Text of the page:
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5 Mar 2019

WHO launches free app to check hearing loss

The hearWHO mobile app allows you to check your hearing and includes advice about hearing loss

The World Health Organisation (WHO) has launched a free smartphone app that allows you to check your hearing health and track it over time.

The new hearWHO app is designed to draw attention to the importance of early detection of hearing loss. According to WHO, many people live with unidentified hearing loss, which the app tries to address byproviding a quick and easy way to test and track your hearing using your phone.

WHO says everyone should check their hearing from time to time, but especially those who are at a higher risk of hearing loss, such as adults above 60 years, people who work in noisy places, listen to music at high volumes for long periods of time or who are experiencing ear problems.

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How does the hearWHO app work?

WHO says the hearing test on the app is based on a validated 'digits-in-noise' technology: users need to listen out for and identify numbers spoken against varying levels of background sound, simulating listening conditions in everyday life.

Using the app

We tried the app out to see how it works, and found it fairly straightforward to use. The test gives you 23 sets of three digits to listen to, which are accompanied by varying levels of background static noise. After each set of three digits, you enter the numbers you think you heard, and move on to the next set.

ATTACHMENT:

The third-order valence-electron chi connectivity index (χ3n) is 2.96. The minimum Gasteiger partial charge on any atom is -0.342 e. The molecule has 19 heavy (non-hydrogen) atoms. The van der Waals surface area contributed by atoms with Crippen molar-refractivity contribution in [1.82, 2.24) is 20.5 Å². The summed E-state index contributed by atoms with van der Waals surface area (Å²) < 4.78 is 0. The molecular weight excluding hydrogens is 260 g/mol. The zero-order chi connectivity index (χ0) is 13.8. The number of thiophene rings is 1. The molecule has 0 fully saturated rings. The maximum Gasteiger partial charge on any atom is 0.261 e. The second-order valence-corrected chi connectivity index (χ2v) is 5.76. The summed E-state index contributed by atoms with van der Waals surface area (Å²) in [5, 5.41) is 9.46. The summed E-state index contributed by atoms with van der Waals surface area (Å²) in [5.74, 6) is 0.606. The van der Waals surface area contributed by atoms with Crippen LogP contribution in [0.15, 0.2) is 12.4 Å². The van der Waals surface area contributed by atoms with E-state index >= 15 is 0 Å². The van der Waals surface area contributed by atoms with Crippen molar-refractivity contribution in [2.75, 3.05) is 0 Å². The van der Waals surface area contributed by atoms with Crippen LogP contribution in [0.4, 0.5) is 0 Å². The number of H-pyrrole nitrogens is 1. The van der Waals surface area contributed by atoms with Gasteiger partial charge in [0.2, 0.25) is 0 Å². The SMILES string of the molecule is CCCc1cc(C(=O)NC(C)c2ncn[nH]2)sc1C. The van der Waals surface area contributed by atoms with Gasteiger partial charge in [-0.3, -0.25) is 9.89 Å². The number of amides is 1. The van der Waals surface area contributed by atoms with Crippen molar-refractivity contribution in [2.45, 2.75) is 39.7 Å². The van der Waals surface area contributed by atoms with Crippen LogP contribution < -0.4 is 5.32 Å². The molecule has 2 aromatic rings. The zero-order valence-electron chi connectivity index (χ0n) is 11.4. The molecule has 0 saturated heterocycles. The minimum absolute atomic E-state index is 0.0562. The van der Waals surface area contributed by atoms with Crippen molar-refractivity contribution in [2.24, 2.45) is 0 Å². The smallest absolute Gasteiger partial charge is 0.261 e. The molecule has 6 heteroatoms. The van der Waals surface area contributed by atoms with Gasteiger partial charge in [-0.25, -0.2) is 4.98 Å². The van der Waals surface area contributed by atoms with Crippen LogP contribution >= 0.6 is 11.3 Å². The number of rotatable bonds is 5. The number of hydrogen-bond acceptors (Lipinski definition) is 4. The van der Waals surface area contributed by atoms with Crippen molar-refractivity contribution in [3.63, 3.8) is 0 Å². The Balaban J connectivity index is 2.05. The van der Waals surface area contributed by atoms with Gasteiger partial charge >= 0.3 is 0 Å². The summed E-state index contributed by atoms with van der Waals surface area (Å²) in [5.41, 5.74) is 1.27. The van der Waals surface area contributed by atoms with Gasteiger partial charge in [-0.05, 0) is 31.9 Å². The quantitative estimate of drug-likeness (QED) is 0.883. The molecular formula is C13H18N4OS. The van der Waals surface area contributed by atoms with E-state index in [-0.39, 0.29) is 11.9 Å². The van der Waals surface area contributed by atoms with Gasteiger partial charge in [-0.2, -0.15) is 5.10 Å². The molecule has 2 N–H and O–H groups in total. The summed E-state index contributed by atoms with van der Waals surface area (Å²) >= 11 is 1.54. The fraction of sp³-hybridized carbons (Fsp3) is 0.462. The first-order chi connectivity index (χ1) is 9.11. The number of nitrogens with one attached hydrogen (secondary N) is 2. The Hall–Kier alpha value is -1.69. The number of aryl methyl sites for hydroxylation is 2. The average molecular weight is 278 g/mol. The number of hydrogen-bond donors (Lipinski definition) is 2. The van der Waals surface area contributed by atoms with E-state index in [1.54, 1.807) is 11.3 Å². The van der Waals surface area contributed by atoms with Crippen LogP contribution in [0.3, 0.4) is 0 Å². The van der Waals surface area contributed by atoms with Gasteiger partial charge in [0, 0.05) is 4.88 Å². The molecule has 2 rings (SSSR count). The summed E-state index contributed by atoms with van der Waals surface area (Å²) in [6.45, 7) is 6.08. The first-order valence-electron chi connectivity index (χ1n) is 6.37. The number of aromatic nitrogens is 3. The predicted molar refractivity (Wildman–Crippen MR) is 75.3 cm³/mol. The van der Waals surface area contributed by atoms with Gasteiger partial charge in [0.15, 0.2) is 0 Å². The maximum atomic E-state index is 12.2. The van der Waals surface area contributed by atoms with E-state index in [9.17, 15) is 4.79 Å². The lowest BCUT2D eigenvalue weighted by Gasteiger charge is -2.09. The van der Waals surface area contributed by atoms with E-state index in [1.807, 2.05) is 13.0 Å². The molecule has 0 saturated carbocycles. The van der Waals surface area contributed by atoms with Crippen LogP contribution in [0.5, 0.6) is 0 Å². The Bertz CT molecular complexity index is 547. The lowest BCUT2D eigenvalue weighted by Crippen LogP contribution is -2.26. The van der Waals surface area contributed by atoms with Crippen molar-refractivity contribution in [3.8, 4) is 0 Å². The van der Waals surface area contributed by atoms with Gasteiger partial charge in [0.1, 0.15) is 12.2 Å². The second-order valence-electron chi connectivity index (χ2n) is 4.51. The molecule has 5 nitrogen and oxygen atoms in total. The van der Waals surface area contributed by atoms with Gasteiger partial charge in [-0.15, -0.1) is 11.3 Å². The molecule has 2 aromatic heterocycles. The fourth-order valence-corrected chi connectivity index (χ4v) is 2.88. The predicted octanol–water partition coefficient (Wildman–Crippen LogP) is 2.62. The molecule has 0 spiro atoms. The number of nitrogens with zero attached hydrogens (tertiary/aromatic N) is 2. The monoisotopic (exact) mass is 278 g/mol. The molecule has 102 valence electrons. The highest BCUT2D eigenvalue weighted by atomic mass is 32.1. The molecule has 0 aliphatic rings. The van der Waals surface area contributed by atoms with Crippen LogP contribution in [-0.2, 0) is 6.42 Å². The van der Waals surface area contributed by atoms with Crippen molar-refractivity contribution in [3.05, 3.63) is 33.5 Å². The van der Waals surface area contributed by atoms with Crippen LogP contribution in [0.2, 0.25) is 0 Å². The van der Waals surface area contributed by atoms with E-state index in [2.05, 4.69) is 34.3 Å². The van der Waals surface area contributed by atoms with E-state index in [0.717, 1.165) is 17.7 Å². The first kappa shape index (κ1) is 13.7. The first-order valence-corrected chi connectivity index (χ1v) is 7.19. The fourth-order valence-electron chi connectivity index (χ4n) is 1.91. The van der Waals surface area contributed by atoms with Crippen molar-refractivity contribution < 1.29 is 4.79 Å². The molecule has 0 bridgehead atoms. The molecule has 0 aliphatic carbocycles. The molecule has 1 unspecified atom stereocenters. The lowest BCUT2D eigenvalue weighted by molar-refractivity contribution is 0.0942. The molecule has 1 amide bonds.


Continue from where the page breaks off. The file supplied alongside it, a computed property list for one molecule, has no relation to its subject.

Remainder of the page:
When you are finished, the app gives you a hearing score out of 75 and advice on what your score means, and what you should do next. Your score is stored in the app so you can track your test scores and keep an eye out for any changes to your hearing over time.

You can also set reminders to take the test at regular intervals.

Issues with the app crashing on iPhones

The app worked fine on the Android phones we tried, but unfortunately it didn't work so well on iPhones, which use Apple's iOS operating system.

We tried it on several different models of iPhone, and it seemed to have a bug, crashing repeatedly before the test began, so it was impossible to do the test. We've contacted WHO about this issue.

Getting a hearing test

If the hearWHO app gives you a low score on the hearing test, it advises you to get your ears checked professionally. To do this, you need to be referred by your GP to a qualified audiologist.

A hearing test you get professionally will differ from the one on the app, and might include:

  • Air conduction testing - sounds of different volumes and frequencies (low, middle and high) are played through headphones, and you press a handheld button when you hear them. The audiologist will gradually make them softer, testing the quietest sounds you can hear until they reach your 'threshold' of hearing at each frequency.
  • Bone conduction tests - a vibrating sensor is placed behind the ear to test how well sound travels through the bones in the ear (again, you will press a button when you hear a sound).

Find out more about what to expect in a hearing test

Signs of hearing loss

Early detection of hearing loss is really important in managing the condition and accessing treatment as early as possible to minimise harm.

Key indicators of hearing loss onset include:

  • Difficulty hearing people in conversation, and needing to ask people to repeat themselves - this can be particularly pronounced in louder environments or when speaking on the phone
  • Finding it tiring or stressful having to concentrate on hearing people properly
  • A tendency to increase the volume on TV, radio or audio devices
  • A ringing in one or both ears - known as tinnitus

If you are concerned that you might have hearing loss, see your GP.

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